The switch of the timer 122 is normally open so that the coil 152 of the counter 124 is normally deenergized. When the timer is activated, the terminal 150 is connected with the terminal 136 for energizing the coil of the counter and enabling the counter to respond to the passage of seeds as will be described below.

The first of the previously mentioned groups of contacts in the selector switch are connected by wires 154 and 156 to branch wires 158, 160, 162 and 164 which in turn are respectively connected to one side of the indicator lights numbered 1 through 4. The test switch 130 is connected in the wire 154 and the on light 128 is connected by wires 166 and 168 between the wire 154 and a wire 170 which in turn is connected with the battery.

The indicator lights number 1 through 4 are respectively connected in series with the switches 30 also numbered 1 through 4 in FIG. 8 and to the wire 170. Thus, wires 172, 174, 176 and 178 extend from the lamps numbered 1 through 4 respectively to the connector 36 for connection to wires 180, 182, 184 and 186 which are respectively connected to one terminal of the switch units 30 numbered 1 through 4. Opposite terminals of the switch units are respectively connected by wires 188, 190, 192 and 194 with a common wire 196 which extends through the connector 36 to a wire 198. The wire 198 is connected with the battery by the wire 170. Rectifiers 200, 202, 204 and 206 are respectively connected in the wires 172 through 178 for enabling all indicator lights to light when the test switch is depressed. The circuitry is such that the indicating lights flash on in response to the passage of seeds past the switch units 30 and thereby provide an operator with a visual indication of the seed flow.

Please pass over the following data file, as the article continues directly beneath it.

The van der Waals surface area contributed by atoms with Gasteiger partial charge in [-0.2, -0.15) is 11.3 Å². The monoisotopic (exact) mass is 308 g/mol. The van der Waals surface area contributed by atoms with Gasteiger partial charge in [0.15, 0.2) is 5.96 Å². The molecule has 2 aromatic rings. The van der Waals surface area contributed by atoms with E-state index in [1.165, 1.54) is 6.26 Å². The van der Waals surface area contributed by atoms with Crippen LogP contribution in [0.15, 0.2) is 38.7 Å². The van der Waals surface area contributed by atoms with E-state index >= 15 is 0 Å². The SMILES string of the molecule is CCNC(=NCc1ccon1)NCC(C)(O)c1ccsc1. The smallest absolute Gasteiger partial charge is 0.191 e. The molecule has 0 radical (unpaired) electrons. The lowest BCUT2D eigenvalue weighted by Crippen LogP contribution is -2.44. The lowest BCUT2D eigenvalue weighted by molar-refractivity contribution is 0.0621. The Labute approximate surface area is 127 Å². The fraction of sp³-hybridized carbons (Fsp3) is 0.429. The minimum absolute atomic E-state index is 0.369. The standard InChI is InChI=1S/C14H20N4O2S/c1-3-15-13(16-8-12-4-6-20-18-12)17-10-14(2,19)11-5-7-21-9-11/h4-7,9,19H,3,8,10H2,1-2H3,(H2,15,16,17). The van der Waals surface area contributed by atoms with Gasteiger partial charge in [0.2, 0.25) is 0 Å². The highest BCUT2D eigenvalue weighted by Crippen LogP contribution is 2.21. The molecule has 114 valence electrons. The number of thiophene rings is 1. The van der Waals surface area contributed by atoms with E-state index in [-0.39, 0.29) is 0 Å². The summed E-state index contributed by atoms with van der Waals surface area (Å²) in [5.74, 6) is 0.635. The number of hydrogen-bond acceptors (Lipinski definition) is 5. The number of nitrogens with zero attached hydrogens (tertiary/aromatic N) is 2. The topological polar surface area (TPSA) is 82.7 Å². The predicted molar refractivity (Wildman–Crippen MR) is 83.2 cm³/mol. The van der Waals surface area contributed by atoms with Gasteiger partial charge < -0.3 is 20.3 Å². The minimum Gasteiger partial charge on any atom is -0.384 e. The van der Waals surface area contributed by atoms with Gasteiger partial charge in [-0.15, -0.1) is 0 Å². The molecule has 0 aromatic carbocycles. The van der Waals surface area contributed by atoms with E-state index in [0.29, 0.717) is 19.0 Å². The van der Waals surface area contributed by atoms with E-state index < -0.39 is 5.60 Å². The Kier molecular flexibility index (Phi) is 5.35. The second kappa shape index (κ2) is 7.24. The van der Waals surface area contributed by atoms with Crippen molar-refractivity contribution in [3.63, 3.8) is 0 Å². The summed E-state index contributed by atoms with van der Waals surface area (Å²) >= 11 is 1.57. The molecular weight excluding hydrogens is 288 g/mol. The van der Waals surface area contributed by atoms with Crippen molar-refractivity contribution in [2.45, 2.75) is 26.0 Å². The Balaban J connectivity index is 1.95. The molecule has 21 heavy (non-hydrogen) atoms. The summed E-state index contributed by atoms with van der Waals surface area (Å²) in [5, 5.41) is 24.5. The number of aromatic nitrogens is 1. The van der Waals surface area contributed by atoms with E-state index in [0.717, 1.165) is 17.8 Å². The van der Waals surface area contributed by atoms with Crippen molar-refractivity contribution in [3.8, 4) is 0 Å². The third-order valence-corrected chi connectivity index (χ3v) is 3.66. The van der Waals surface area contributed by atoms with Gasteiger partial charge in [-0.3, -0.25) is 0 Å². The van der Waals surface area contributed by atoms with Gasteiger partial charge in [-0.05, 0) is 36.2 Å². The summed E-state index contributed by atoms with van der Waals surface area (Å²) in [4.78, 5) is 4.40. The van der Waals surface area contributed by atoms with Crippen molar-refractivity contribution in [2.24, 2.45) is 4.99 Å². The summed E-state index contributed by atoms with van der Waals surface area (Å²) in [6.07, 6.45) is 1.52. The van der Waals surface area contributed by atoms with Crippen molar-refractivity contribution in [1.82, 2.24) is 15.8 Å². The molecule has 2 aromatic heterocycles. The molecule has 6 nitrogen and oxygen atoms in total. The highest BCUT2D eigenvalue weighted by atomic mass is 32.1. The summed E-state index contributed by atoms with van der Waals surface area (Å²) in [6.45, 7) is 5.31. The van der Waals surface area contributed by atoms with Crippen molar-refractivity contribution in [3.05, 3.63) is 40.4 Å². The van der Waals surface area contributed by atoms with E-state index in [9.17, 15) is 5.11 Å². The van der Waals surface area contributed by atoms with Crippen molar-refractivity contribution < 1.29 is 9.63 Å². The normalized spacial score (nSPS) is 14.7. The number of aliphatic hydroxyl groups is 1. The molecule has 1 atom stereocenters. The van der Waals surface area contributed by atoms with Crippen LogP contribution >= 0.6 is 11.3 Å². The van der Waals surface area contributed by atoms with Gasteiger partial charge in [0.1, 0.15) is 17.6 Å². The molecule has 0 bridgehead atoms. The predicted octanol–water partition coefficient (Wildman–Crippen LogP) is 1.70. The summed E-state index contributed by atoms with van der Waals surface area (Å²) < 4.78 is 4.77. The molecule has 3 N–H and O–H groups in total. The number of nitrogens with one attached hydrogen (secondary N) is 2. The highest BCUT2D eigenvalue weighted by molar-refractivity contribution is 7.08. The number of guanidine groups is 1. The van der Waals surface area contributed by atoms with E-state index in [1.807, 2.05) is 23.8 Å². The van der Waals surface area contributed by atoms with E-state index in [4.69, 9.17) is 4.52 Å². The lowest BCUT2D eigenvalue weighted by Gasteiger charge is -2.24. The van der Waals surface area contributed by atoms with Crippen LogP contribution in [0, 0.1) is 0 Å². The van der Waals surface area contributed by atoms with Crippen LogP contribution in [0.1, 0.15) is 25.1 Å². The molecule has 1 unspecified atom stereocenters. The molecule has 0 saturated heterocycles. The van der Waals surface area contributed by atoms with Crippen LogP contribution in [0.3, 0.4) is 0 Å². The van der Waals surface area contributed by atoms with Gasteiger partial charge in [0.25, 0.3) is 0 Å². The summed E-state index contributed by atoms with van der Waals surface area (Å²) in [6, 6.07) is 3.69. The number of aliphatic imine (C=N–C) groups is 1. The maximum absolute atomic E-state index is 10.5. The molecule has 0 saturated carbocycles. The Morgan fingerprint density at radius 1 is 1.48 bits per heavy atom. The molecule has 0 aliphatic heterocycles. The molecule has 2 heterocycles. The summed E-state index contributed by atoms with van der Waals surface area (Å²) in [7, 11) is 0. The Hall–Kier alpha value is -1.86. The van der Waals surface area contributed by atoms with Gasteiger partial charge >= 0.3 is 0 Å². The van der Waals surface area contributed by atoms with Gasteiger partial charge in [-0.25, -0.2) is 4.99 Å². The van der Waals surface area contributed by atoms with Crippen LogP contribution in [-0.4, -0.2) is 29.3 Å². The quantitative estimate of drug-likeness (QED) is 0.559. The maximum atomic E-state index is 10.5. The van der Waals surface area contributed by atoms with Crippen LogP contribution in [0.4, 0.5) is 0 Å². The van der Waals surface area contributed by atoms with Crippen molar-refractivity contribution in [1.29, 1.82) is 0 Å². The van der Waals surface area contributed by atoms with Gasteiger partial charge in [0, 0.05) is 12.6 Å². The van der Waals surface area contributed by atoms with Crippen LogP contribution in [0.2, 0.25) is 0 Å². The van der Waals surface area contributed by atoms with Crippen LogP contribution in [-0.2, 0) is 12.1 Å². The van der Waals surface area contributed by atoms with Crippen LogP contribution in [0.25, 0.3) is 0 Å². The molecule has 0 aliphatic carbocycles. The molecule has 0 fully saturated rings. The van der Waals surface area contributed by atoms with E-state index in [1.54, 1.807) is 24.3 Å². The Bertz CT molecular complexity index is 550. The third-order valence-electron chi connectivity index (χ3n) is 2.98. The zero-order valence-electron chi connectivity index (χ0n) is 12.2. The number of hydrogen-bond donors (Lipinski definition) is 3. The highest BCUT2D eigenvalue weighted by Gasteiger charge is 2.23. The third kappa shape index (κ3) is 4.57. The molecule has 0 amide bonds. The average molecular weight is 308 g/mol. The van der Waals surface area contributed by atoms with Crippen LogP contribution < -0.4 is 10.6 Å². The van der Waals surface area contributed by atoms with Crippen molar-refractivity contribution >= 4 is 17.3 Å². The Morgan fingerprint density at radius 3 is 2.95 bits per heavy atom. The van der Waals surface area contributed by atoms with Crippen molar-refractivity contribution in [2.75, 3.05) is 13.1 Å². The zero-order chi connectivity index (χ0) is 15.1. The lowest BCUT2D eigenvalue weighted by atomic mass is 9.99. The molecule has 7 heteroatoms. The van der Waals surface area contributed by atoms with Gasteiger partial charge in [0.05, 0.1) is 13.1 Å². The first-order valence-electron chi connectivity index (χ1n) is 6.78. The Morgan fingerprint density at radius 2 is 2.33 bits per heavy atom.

The battery or power source 132 which is now generally conventional in tractors and the like provides 12 volts. The circuits for the lights 120 are normally energized, but it is important to note that the lights 120 are fluorescent gas lights or glow discharge lamps such as small neon lights of a known type for which 12 volts is insufiicient to cause lighting. Inductance coils or chokes 208, 210, 212 and 214 are respectively connected in parallel 'with the lights 120. When an individual light circuit is opened by the opening of its associated switch 30, its inductance coil discharges so as to apply a relatively high voltage to the light which is suflicient to cause the light to flash on. The discharge of the coil is accomplished almost instantly so that the light goes out almost instantly. In other words, the arrangement is such that each time a switch 30 is opened, the inductance coil associated therewith discharges and the light gives 01f one sharp, short flash.

The heretofore described seed monitoring apparatus is adapted to operate in the following manner. When the selector switch 126 is turned to move the contact from the off position to the on position, the circuits are completed through the normally closed switch units 30 and the indicator lights so that the light circuits are energized. Then upon operation of the planting devices 16, each individual seed or group of seeds dropping down through the chutes 22 will actuate, or in other words, open the contacts of the associated switch unit 30'.